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Stop the Violence

In Santa Cruz, KRS-One proves that live rap rules

By Todd S. Inoue

IT'S A TUMULTUOUS time for rap music--and even more so for fans. Following the deaths of 2Pac and Notorious B.I.G., many rap artists (Snoop Doggy Dogg and Nas, in particular), fearing for their own safety, are canceling tours.

KRS-One must have missed the memo. The pioneering rapper from Boogie Down Productions steps anywhere he wants without fear. He did so at Palookaville in Santa Cruz last Sunday, delivering a stunning show that broke down many misconceptions--the most prominent of which was that live rap shows are lame and/or violent.

After the Mo'Fessionals and Mother Superior turned in impressive sets, KRS-One entered with sidemen Willie D. and DJ Josh. "We're going to start with a history lesson tonight," KRS stated. "We're going to go back to 1988 and work all the way up to today." DJ Josh then unleashed the familiar beat and piano loop from "The Bridge Is Over," and it was indeed 1988 again: hands in the air, crowd participation, brutal lyrics over big beats.

"I'm Still #1" segued into "Black Cop" before slipping toward "South Bronx," "Criminal Minded," "Spark Mad Ism" and "MC's Act Like They Don't Know." Summing up his method, KRS-One told the crowd, "Wack emcees always want to battle; intelligent emcees wonder about space travel."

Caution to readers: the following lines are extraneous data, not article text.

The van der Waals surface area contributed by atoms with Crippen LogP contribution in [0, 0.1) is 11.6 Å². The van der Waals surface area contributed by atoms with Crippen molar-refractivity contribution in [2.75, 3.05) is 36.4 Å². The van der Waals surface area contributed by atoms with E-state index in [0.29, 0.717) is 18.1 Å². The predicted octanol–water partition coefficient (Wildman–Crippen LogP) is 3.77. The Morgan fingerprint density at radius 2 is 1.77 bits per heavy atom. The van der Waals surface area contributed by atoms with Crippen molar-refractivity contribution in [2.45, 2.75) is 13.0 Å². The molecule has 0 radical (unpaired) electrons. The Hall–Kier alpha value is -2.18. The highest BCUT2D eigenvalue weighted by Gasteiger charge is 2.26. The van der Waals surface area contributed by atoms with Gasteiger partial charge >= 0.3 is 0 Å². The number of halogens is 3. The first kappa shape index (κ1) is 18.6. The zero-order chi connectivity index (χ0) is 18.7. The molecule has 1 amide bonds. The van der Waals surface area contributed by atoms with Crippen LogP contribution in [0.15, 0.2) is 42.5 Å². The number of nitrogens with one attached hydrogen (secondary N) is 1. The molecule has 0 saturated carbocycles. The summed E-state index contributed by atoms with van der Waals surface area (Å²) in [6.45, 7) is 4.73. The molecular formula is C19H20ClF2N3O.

And Santa Cruz responded. Despite KRS-One's crowd-baiting proclamations that the audience "wasn't ready," the rapper eventually concurred that the seaside community was down with hip-hop.

The biggest message at Palookaville was that everyone is hip-hop. During another freestyle, KRS-One rocked a rhyme about white graffiti artists, Latin breakdancers and Asian hip-hoppers. With that thought in mind, when DJ Josh threw on "Stop the Violence" at encore time, the entire audience--whites, blacks, Latins, Asians, women and men--bonded once more.

"Stop the Violence" reminded everyone that acceptance is the only way hip-hop culture is going to survive. With Biggie Smalls' death weighing heavily on the brains, "Stop the Violence" and KRS-One couldn't have come through at a more appropriate time.

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